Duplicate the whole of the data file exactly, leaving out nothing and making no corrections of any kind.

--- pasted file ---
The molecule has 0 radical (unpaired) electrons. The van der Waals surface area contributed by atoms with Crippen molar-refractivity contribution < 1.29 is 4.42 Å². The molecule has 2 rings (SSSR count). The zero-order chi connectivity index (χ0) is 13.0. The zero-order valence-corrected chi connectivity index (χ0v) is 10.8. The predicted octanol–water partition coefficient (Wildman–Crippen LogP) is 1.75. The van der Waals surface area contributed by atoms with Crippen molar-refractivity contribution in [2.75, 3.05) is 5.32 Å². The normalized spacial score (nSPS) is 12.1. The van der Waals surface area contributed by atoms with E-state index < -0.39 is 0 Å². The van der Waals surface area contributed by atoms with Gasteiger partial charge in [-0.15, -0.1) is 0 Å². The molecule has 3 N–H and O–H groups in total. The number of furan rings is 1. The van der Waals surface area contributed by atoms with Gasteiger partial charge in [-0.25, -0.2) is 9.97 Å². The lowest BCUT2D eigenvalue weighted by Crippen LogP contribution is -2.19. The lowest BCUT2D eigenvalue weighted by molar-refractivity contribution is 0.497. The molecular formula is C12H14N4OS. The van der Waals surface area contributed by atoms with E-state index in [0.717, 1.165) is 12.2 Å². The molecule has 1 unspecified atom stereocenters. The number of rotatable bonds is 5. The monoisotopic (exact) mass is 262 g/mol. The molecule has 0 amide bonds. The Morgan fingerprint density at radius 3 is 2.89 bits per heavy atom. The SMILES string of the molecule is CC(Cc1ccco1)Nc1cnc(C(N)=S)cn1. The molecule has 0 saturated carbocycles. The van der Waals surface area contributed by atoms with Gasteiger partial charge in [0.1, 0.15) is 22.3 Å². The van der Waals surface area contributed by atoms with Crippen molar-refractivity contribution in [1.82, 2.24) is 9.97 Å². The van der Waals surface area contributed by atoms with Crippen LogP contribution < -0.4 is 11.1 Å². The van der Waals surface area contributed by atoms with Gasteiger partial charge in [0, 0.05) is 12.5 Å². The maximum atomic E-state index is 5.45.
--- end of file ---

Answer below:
The molecule has 0 radical (unpaired) electrons. The van der Waals surface area contributed by atoms with Crippen molar-refractivity contribution < 1.29 is 4.42 Å². The molecule has 2 rings (SSSR count). The zero-order chi connectivity index (χ0) is 13.0. The zero-order valence-corrected chi connectivity index (χ0v) is 10.8. The predicted octanol–water partition coefficient (Wildman–Crippen LogP) is 1.75. The van der Waals surface area contributed by atoms with Crippen molar-refractivity contribution in [2.75, 3.05) is 5.32 Å². The normalized spacial score (nSPS) is 12.1. The van der Waals surface area contributed by atoms with E-state index < -0.39 is 0 Å². The van der Waals surface area contributed by atoms with Gasteiger partial charge in [-0.15, -0.1) is 0 Å². The molecule has 3 N–H and O–H groups in total. The number of furan rings is 1. The van der Waals surface area contributed by atoms with Gasteiger partial charge in [-0.25, -0.2) is 9.97 Å². The lowest BCUT2D eigenvalue weighted by Crippen LogP contribution is -2.19. The lowest BCUT2D eigenvalue weighted by molar-refractivity contribution is 0.497. The molecular formula is C12H14N4OS. The van der Waals surface area contributed by atoms with E-state index in [0.717, 1.165) is 12.2 Å². The molecule has 1 unspecified atom stereocenters. The number of rotatable bonds is 5. The monoisotopic (exact) mass is 262 g/mol. The molecule has 0 amide bonds. The Morgan fingerprint density at radius 3 is 2.89 bits per heavy atom. The SMILES string of the molecule is CC(Cc1ccco1)Nc1cnc(C(N)=S)cn1. The molecule has 0 saturated carbocycles. The van der Waals surface area contributed by atoms with Gasteiger partial charge in [0.1, 0.15) is 22.3 Å². The van der Waals surface area contributed by atoms with Crippen molar-refractivity contribution in [1.82, 2.24) is 9.97 Å². The van der Waals surface area contributed by atoms with Crippen LogP contribution < -0.4 is 11.1 Å². The van der Waals surface area contributed by atoms with Gasteiger partial charge in [0, 0.05) is 12.5 Å². The maximum atomic E-state index is 5.45.